Hey, gang — I just recently learned that I was given a really nice honor at the end of last year. Every Writer’s Resource named my poem “The Writer” as one of EWR’s Best of 2019. The online magazine published the poem in July 2019.
Established in 1999, Every Writer’s Resource is one of the oldest comprehensive resources for writers on the net, and I’m grateful to Editor in Chief Richard Edwards for the distinction.
Photo credit: By I, Luc Viatour, CC BY-SA 3.0, https://commons.wikimedia.org/w/index.php?curid=1107408
Dark Horse Comics.
I am grateful tonight to Editor Richard Edwards for publishing “The Writer” at Every Writer!
I’m quite happy that Mr. Edwards felt my poem might appeal to the readers of Every Writer — especially considering what an important resource Every Writer has been to the independent literature community since 1999.
You can find the poem right here:
Because I can’t sleep, and you’ve been dying to know. Here they are, in no particular order:
1) “Memento” (2000)
2) “Fight Club” (1999)
3) “American Psycho” (2000)
4) “Rosemary’s Baby” (1968)
5) “The Rocky Horror Picture Show” (1975)
6) “Monty Python and the Holy Grail” (1975)
7) “Natural Born Killers” (1994)
8) Lucio Fulci’s “Zombi” (alternately titled “Zombi 2,” 1979)
9) “Fast Times at Ridgemont High” (1982)
10) “The Big Chill” (1983)
And … worst of all … I’m kinda on the fence about the first two “The Evil Dead” films (1981, 1987), Stanley Kubrick’s “A Clockwork Orange” (1971) and John Carpenter’s original “Halloween” (1978). I am hanging my head in shame here over those last two. I know Kubrick’s film is considered a masterpiece. I saw it twice when I was a college student (once in a psychology class!), soooo … maybe I just wasn’t mature enough to grasp it? Mea culpa, people.
I left “Citizen Kane” (1941) and “Ben Hur” (1959) off the list, because I haven’t seen them in their entirety. I was nonplussed enough to turn those off after 40 minutes or so, but I’m weird about never saying I dislike a movie unless I watch the whole thing. You can add 1979’s “Phantasm” to this category too.
I know, I know … there’s nothing wrong with any of these films (except “Fast Times at Ridgemont High,” of course, which is terrible). There are just basic ingredients in them that I somehow fail to appreciate.
Now one of you needs to e-mail me a cure for insomnia.
“Hereditary” (2018) is a difficult movie to review. It’s an exceptionally well made horror film, enough for me to rate it at least a 9 out of 10. But its content is so disturbing that I’m not sure that I can actually recommend it to others.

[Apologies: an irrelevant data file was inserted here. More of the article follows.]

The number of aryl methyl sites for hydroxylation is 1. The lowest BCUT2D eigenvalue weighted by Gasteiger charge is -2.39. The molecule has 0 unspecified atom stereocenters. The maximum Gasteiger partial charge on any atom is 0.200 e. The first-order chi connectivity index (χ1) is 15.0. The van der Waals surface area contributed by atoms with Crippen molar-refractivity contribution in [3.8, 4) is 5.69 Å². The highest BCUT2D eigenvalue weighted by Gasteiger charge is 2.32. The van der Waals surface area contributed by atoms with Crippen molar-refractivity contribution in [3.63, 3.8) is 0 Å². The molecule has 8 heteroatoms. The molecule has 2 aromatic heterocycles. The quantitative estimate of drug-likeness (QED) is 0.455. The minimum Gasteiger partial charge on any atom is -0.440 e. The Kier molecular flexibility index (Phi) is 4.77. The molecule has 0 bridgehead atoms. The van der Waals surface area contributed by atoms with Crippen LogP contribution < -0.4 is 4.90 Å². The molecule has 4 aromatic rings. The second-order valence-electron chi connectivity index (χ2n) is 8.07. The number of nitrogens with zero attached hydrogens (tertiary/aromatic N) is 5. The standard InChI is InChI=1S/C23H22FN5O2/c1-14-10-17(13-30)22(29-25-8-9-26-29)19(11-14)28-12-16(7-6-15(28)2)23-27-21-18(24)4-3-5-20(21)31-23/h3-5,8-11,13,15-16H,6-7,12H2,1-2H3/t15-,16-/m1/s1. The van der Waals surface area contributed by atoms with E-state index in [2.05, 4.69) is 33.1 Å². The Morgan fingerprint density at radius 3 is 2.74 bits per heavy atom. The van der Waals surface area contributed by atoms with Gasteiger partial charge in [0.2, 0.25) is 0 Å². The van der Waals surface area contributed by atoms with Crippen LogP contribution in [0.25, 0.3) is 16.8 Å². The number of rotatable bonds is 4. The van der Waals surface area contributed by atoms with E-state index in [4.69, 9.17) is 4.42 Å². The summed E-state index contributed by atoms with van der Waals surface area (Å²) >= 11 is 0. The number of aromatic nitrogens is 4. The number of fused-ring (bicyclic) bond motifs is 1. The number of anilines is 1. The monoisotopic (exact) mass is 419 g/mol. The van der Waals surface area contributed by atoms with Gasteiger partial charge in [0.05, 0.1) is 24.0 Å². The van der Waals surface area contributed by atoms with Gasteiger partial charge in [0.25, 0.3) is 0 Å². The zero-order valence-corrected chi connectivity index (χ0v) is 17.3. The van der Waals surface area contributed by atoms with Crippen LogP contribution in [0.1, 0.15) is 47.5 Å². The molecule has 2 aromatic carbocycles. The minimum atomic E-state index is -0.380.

From a technical standpoint, the movie is almost perfect. It’s an astonishingly good first feature film for writer-director Ari Aster, it’s gorgeously shot in the hills and deserts of Utah, and it’s masterfully directed. The performances are uniformly perfect. If I were to name each actor who hands in a fantastic performance, I’d simply be reading its cast list. I can’t remember the last time I watched a feature film in which every single major performance was exemplary. And “Hereditary” gets damned scary in its third act. (Seriously, give it time.)
The only flaws that I can think of are extremely minor. The pacing isn’t perfect. (The story occasionally seems to slow when events should be accelerating.) I had problems with the way that one key character was portrayed, and there was one plot point that gave me trouble. (I can’t say more for fear of spoilers.) But these things are so forgivable that they hardly merit a mention here. You simply can’t argue that this movie was expertly assembled.
Yet I didn’t always enjoy “Hereditary.” I’d be lying by omission if I didn’t state that. I shut it off more than once, and then came back to it when I felt more able to stomach the brutal events it depicted.
“Hereditary” is more than a “dark” movie; it’s gut wrenching. Even if you have read its reviews and you’ve seen the movie’s marketing, then you still aren’t anticipating what will transpire on screen. (I’d even go so far as to say that the film’s marketing was misleading, but I can’t specify why here.) Yes, there’s a obvious “Rosemary’s Baby” (1968) vibe, and it’s sometimes reminiscent of “The Exorcist” (1973), but the movie pushes well past the boundaries of those films, and it does so fairly early on. If I, a lifelong horror fan, was turned off by this, then I’m willing to bet that it would also be too much for a lot of casual film goers. (And indeed, while critics loved this film, audiences last year generally hated it.)